Sunday, September 5, 2021




My wife and I spent over a decade in the Indian and Eskimo villages of Alaska.   One of the things we heard when we first arrived was ‘White man talk too much.”  

A white man would come in and say ‘It’s cold outside…’ The northern Native would not say that because at -45 degrees it is obviously cold outside. 


The Natives don’t feel the necessity of stating the obvious.  They speak what is necessary.  White people can not stand a void in conversation – we feel we have to fill in the void even if it is just babble.  


If a Native grandfather is working on a canoe and the grandson wants to assist, the grandfather will hand the boy a tool and show him how to use it.  He will stop and assist the boy when he is not doing it correct; but few words will pass between them.   

It took us our first year of teaching to realize that teachers talk too much.  We were trained to give verbal explanations, verbal directions, verbal corrections and verbal reinforcement.  We would boor the Native students into lethargy.  We learned to demonstrate and show.   We were teaching multi-classroom, so in our second year we grouped our students by mixing the grades; the older students could assist the younger students.    And we learned: White man talk too much.


White musher: It’s four-o-clock and getting dark, I had better go out and feed the dogs while there is still some daylight.  We need to get some more dog food when we go into town.  I am worried about my second lead he seems not to be eating well.  Do you know where my glove liners are? I took the off when I came in yesterday.  I shouldn’t be long.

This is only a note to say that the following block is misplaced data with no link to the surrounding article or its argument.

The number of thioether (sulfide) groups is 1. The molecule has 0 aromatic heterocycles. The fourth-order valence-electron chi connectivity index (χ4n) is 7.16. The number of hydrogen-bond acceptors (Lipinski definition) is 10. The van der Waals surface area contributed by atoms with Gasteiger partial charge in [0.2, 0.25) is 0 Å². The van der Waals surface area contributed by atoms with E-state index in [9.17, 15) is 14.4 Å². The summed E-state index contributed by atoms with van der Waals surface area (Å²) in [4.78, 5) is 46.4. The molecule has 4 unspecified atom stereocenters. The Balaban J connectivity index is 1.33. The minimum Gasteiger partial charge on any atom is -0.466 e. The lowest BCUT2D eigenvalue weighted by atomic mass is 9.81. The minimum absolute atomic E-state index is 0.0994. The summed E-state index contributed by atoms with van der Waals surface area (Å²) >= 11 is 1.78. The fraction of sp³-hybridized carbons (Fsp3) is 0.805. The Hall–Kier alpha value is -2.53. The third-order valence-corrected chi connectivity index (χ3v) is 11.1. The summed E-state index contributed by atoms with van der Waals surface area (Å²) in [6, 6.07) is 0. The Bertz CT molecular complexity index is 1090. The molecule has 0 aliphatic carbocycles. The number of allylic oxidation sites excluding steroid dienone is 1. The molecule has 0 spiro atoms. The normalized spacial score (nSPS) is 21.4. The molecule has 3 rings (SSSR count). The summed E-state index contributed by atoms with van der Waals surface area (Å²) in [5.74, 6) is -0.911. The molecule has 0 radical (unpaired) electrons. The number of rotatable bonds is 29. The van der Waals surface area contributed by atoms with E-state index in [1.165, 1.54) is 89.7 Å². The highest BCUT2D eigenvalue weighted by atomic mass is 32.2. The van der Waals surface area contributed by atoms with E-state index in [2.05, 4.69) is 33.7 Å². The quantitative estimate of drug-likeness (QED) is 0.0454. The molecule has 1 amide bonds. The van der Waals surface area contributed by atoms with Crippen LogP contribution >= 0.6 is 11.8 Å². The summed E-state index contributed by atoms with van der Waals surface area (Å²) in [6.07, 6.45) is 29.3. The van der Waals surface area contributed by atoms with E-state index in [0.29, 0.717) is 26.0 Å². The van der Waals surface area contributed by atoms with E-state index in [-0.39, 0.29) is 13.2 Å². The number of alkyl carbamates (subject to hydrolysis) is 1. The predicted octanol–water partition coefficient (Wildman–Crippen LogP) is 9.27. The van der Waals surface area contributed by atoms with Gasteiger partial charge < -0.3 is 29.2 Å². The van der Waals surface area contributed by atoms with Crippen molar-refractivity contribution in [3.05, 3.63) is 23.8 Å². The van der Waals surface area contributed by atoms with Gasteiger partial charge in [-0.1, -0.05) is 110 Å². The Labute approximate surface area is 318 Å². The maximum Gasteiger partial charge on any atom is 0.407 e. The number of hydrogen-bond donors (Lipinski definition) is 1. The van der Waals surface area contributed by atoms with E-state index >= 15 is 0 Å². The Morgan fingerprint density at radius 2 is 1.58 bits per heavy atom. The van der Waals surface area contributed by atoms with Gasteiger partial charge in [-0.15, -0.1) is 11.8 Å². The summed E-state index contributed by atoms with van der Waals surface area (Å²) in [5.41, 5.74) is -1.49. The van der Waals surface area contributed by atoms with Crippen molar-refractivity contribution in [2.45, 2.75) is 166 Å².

Native musher: Go feed dogs.


The Ol’Buzzard



  1. This brought a flashback to my DS as a small child. After he figured out on his own how to start the computer, I got him a couple of computer games. I hoped these would make him happy and he wouldn't go "exploring" and goof up settings and deleting things, etc. It worked. While learning to play the games, I found out fast words didn't work nearly as well as keeping my mouth shut, except to say "other button", and pointing to where he needed to click. Same thing when it came to explaining why I kept beating him in the Hot Wheels race game. No amount of words got the point across about the inner lane being shorter. He got it immediately when I cut 2 pieces of string the same length and showed him the difference when laid out in a curve. I never won a race against him again, unless I managed to get out in front before he did or he crashed.

  2. A great illustration of the benefit of few words.
    Chinese use silence to their advantage in negotiating with Canadians and Americans. They sit and say nothing and eventually the other side gives away the farm.


COMMENT: Ben Franklin said, "I imagine a man must have a good deal of vanity who believes, and a good deal of boldness who affirms, that all doctrines he holds are true, and all he rejects are false."